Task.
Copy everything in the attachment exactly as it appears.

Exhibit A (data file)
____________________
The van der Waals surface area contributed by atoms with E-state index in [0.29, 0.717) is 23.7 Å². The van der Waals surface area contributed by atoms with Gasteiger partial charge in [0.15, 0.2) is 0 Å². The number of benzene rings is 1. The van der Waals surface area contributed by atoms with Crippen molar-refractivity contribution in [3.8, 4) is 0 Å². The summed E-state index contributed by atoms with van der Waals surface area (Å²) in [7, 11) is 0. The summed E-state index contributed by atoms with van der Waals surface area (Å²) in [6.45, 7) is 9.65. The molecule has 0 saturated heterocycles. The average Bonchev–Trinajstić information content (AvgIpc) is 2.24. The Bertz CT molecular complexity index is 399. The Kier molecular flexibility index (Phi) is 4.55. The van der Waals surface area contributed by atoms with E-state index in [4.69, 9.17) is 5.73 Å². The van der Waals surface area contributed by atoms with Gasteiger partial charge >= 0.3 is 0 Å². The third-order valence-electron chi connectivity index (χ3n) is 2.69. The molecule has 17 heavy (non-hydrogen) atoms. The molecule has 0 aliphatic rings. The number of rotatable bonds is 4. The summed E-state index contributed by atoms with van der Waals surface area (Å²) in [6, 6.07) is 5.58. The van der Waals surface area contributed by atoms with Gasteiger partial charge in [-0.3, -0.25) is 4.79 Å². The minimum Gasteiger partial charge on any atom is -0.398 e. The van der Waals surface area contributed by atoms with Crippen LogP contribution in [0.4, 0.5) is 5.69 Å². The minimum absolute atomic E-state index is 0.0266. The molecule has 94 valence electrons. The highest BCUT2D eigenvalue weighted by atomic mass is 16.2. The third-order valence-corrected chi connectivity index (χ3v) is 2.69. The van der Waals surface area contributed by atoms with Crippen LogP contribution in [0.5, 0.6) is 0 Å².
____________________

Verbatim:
The van der Waals surface area contributed by atoms with E-state index in [0.29, 0.717) is 23.7 Å². The van der Waals surface area contributed by atoms with Gasteiger partial charge in [0.15, 0.2) is 0 Å². The number of benzene rings is 1. The van der Waals surface area contributed by atoms with Crippen molar-refractivity contribution in [3.8, 4) is 0 Å². The summed E-state index contributed by atoms with van der Waals surface area (Å²) in [7, 11) is 0. The summed E-state index contributed by atoms with van der Waals surface area (Å²) in [6.45, 7) is 9.65. The molecule has 0 saturated heterocycles. The average Bonchev–Trinajstić information content (AvgIpc) is 2.24. The Bertz CT molecular complexity index is 399. The Kier molecular flexibility index (Phi) is 4.55. The van der Waals surface area contributed by atoms with E-state index in [4.69, 9.17) is 5.73 Å². The van der Waals surface area contributed by atoms with Gasteiger partial charge >= 0.3 is 0 Å². The third-order valence-electron chi connectivity index (χ3n) is 2.69. The molecule has 17 heavy (non-hydrogen) atoms. The molecule has 0 aliphatic rings. The number of rotatable bonds is 4. The summed E-state index contributed by atoms with van der Waals surface area (Å²) in [6, 6.07) is 5.58. The van der Waals surface area contributed by atoms with Gasteiger partial charge in [-0.3, -0.25) is 4.79 Å². The minimum Gasteiger partial charge on any atom is -0.398 e. The van der Waals surface area contributed by atoms with Crippen LogP contribution in [0.4, 0.5) is 5.69 Å². The minimum absolute atomic E-state index is 0.0266. The molecule has 94 valence electrons. The highest BCUT2D eigenvalue weighted by atomic mass is 16.2. The third-order valence-corrected chi connectivity index (χ3v) is 2.69. The van der Waals surface area contributed by atoms with Crippen LogP contribution in [0.5, 0.6) is 0 Å².